Five Plant Defense Mechanisms (That Backfired)
We don't actually get most of our drugs from labs, believe it or not. No, we get most of our drugs from the natural world, namely plants. And most of those drugs have actually evolved not because of some higher being who wants us to get wasted, or improve the flavor of our food, but because they can really mess up the day of anything that isn't a human dumb enough to eat them.
WeirdWorm would like to take this moment to remind you that (some) drugs are bad. Drugs are very, very bad (sometimes). You should avoid doing drugs as much as possible (usually). Some drugs have fatal side effects, but all drugs are inherently funny, which is why we're focusing on them so much.
Caffeine is, of course, a wonderful drug that most of the world is addicted to. Yes, as in a drug; caffeine is a psychoactive substance, which is why it works so well in the first place. Oh, sure, people can claim that it's harmless, but make no mistake: if you're grouchy before you have your first cup of coffee, everybody hates you. Also, you're addicted to caffeine.
We've all been caffeine addicts since the Stone Age: we started out chewing the bark and leaves of caffeinated trees, then we figured out we could get more caffeine if we steeped it in hot water, and right now we're trying to figure out how to cram more of the crap into a tiny little bottle for "natural energy." However, the entire idea of caffeine wasn't to give us a lot of pep so we can keep harvesting cuddly plants. The idea was to kill insects.
Caffeine's great for us, but if you're an insect, it's bad, bad news. When insects consume caffeine, it first paralyzes them, and then kills them. Furthermore, it's lousy for plants trying to germinate, so caffeine is often found in the soil around caffeine-bearing plants.
Unfortunately, it takes a lot of caffeine to kill a human being. But we're sure a product will be on the market doing just that shortly.
Ever wonder what that burning sensation is? No, above the waist. It's probably capsaicin. Whether it's fresh from the pepper, served to us in a tasty dish, or sprayed in our eyes over a minor misunderstanding involving a restraining order, capsaicin is probably one of the most common chemicals that comes from a plant.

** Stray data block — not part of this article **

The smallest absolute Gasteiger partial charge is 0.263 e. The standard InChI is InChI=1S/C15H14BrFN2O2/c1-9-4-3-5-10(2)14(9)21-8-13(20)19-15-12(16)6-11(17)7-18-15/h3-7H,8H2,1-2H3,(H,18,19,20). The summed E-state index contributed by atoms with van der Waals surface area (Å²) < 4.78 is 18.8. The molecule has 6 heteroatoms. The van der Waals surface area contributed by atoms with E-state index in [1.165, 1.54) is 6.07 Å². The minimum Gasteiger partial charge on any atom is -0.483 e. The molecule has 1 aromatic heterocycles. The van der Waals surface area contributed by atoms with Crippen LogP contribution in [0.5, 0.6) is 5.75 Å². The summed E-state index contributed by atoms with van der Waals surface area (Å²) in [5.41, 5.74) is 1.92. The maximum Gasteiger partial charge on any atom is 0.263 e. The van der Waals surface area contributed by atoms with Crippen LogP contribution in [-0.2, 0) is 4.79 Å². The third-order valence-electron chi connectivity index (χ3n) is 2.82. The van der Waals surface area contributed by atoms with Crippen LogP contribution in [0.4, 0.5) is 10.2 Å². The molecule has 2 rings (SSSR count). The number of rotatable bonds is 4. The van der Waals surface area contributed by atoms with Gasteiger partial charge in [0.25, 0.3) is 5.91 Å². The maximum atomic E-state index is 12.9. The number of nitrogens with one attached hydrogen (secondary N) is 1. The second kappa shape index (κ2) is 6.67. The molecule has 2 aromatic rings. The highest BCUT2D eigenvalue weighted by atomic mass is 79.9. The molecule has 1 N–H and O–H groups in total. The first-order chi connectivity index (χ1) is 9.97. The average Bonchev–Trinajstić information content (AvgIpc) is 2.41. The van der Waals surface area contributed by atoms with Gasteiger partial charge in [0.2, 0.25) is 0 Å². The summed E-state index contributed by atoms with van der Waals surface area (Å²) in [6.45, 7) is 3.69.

And like all burning sensations, the idea originally was to communicate something bad and unpleasant. Most capsaicin comes from chili peppers, which developed it as a defensive measure against herbivores. The most of the chemical comes from the white pith near the seeds, not the seeds themselves, which is why most people de-seed chili peppers. You know, because they're huge wusses.
Unfortunately for the chili peppers, capsaicin isn't just tasty, it can be pleasurable and even trigger euphoric effects. Yes, you can get stoned off of chili peppers. It's also used in various creams and ointment, and can even be used as a painkiller. It might even help kill prostate cancer cells and help cure diabetes.
So, basically, it's just guaranteeing we're going to harvest more of the chili pepper. Too bad, guys.
Everybody knows Morphine. They're a great band, combining jazz and…oh, wait, you meant the chemical morphine! OK, we can roll with too.
Morphine is, of course, the standard painkiller you take when you can't take the pain any more. In its various forms, it has been popular for centuries as the cause of and solution to all of life's problems, despite alcohol struggling mightily for the title. It's powerful, it's unique, it's dirt cheap, everybody loves morphine. Especially the guy in the fridge box down the street.
But morphine, as you might have guessed, was originally around to put insects in their place. If a little morphine can knock humans for a loop, you get one guess what it does to anything dumb enough to snack on too much of it. Surprisingly, poppies don't enjoy much of a reputation among herbivores, who you'd think would at least want to get a little wasted considering their entire existence is to serve as snack food for predators. We'd be munching on that stuff all the time if we were cows.